First, the readers have to like them. Seriously. The ideal, of course, is to have your reader fall in love with your characters, but gosh, let’s at least get them to like them first. You can have your hero or heroine go through a “series of unfortunate events” where for a time they aren’t looking too heroic or even likeable—after you first allow your readers to develop a bond with them.
My characters all possess qualities I have observed in people, but they are never imitations of friends/family/enemies with simply the names changed. That, to my mind, is cheating. The test of good writing is creating characters that seem real. Characters who do or say things off the cuff, who make you laugh or cry or gnash your teeth in frustration. One of the best comments I ever got, and this before I was published, was from a male critique group member who said, “you really get men.”
How real should these creations of your imagination be? Your characters have to breathe.
Your characters must face challenges and self-doubts and desires that resonate with your readers. The best example of one of my novels where this both does, and does not happen, is Lily In Bloom.
My older readers (35 and up) love Lily. They get her, hell, they have even been her. And what they wouldn’t have given (or so many of them have told me) for a man like Ryan. My younger readers (under 35) have told me that it took them a long time to like and respect Lily. That she didn’t seem realistic to them. And why would she? The stereo-types and role expectations experienced by over 35s and under 35s are vastly different. Lily was a character born out of my heart and soul, and I haven’t seen 35 for a good couple of decades.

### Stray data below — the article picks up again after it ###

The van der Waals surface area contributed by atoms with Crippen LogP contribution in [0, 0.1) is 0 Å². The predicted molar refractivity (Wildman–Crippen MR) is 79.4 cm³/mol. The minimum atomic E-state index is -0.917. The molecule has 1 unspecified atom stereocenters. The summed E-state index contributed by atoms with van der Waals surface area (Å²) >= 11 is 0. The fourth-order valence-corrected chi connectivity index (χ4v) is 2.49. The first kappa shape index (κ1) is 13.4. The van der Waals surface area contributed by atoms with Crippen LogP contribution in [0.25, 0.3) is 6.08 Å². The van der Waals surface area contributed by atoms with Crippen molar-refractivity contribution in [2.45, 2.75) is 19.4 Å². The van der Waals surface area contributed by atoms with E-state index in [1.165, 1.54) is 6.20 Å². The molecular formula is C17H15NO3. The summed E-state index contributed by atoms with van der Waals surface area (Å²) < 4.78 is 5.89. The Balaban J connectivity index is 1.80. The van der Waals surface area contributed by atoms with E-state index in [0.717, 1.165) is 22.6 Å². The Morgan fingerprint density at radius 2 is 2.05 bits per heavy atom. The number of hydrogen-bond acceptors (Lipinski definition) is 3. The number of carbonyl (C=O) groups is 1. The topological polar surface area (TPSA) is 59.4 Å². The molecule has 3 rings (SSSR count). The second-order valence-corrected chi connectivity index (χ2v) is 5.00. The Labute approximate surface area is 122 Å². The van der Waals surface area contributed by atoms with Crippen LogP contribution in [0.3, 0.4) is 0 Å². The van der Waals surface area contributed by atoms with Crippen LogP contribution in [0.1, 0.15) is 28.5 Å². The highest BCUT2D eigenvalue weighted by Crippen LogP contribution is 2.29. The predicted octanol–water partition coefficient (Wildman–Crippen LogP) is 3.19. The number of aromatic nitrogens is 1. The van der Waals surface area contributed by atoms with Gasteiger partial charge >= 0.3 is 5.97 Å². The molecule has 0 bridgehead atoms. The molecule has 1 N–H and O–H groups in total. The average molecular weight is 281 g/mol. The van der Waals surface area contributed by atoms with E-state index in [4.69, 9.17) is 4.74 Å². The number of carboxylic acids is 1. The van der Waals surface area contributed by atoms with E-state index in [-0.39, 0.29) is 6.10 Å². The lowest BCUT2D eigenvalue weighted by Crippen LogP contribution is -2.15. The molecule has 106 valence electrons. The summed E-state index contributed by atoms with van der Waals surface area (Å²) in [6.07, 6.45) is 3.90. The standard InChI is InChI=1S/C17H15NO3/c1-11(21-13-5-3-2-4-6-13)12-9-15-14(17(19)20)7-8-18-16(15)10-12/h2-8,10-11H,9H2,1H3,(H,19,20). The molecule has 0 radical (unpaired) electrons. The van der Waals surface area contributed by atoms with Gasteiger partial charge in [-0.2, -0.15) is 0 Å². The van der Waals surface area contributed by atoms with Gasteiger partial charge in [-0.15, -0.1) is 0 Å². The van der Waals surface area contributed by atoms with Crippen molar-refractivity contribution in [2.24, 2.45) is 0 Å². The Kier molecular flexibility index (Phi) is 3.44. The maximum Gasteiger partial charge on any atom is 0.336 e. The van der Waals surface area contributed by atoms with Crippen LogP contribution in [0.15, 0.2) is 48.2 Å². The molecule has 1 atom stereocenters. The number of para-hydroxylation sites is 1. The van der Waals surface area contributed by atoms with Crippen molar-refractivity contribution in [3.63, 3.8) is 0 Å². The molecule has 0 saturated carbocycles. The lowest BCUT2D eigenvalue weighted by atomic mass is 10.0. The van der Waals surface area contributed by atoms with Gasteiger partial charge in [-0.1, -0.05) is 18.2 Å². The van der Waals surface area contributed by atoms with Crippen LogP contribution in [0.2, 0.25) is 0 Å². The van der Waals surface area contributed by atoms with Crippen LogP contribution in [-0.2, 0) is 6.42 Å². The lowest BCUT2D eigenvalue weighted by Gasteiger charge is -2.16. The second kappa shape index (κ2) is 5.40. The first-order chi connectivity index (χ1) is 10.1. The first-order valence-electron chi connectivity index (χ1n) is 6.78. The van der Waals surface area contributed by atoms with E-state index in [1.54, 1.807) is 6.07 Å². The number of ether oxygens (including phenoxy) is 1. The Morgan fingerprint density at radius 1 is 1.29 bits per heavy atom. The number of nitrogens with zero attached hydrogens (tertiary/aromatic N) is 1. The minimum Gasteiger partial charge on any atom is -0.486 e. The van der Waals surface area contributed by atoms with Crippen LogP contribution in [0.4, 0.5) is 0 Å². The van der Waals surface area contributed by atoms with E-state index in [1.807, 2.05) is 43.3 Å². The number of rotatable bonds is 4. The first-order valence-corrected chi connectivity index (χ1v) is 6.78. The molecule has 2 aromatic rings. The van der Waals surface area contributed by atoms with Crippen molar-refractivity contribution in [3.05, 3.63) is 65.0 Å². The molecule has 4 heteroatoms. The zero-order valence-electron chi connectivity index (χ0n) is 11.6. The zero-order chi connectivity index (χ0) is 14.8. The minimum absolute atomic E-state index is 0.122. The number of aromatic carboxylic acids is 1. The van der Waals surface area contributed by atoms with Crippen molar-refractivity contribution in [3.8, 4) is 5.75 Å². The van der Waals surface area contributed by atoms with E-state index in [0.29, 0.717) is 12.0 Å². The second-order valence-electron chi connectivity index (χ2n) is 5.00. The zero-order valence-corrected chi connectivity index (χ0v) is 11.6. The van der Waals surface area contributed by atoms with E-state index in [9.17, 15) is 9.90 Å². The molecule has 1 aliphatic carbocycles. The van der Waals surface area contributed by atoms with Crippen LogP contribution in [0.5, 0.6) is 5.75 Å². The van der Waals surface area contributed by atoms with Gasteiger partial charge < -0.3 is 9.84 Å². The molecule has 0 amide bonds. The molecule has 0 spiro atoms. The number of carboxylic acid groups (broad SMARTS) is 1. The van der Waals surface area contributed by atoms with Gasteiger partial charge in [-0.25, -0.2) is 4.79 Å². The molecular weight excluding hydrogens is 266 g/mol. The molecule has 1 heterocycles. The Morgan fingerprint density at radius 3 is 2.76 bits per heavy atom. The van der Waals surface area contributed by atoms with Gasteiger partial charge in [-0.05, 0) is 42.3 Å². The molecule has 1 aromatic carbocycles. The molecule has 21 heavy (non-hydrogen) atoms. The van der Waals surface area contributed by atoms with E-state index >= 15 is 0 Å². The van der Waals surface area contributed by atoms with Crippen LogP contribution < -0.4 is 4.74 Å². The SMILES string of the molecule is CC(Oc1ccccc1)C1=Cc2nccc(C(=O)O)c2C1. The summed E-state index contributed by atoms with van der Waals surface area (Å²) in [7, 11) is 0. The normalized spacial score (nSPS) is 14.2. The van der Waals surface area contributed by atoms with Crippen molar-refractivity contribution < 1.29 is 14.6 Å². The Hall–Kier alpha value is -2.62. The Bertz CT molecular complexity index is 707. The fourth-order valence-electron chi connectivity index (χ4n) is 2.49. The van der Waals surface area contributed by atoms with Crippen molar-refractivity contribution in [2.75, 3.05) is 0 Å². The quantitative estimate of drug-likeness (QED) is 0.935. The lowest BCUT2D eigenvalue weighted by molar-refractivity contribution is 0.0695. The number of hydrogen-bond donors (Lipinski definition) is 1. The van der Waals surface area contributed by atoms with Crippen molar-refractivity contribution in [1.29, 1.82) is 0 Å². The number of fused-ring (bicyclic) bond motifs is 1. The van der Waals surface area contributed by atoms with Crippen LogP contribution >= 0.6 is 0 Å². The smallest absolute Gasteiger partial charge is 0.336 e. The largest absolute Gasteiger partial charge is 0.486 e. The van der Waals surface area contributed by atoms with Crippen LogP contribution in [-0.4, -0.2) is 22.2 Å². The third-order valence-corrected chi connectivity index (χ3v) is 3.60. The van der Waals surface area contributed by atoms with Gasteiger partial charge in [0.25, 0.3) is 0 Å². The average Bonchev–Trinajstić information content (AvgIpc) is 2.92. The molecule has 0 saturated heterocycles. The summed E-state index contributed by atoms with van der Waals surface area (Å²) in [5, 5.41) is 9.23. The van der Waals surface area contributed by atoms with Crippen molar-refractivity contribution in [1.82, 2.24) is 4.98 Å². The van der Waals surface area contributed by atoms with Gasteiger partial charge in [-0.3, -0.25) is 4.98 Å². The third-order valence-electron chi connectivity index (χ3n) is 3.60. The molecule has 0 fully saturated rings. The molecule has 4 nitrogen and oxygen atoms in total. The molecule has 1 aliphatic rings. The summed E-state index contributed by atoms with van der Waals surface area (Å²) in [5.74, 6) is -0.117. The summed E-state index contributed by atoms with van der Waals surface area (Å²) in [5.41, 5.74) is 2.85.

The difference in perception of the readers of this novel—the clearly defined straight down the middle cut of it—didn’t surprise me. In fact that is the reaction that I expected. So why did I write the book? Because Lily insisted I tell her story.
Ah yes, my characters talk to me. They commit mutiny from time to time, but only when I betray them by trying to have them say or do what they would never really say or do. And that brings me to my biggest point about characters.
You need to know your characters inside-out and backwards. You need to be able to answer any question on their behalf, and answer it correctly. You need to know approximately ten times more about them than you will ever reveal directly to the reader. That is the only way you can prevent writing a story where the character comes off phony. And in getting to know your character, you will find his or her story materializes for you that much more clearly.
If you take care to write good characters, you can get away with the most outrageous story lines. A cruise down my backlist will tell you this is true. I have gotten at least one 5 star rating for every single novel I have published to date. And in every one of those fabulous reviews, the quality of the characters—their empathic nature, their universal appeal—is cited as the one aspect that rises above everything else.
It even, as a facet, out-shines the sex.
Nothing could please me more.
Even though it’s her birthday and usually the birthday girl gets the presents, Morgan’s giving one lucky commenter a $5 Amazon gift certificate.
And since both Morgan and I are of an age that we remember when the Beatles were together …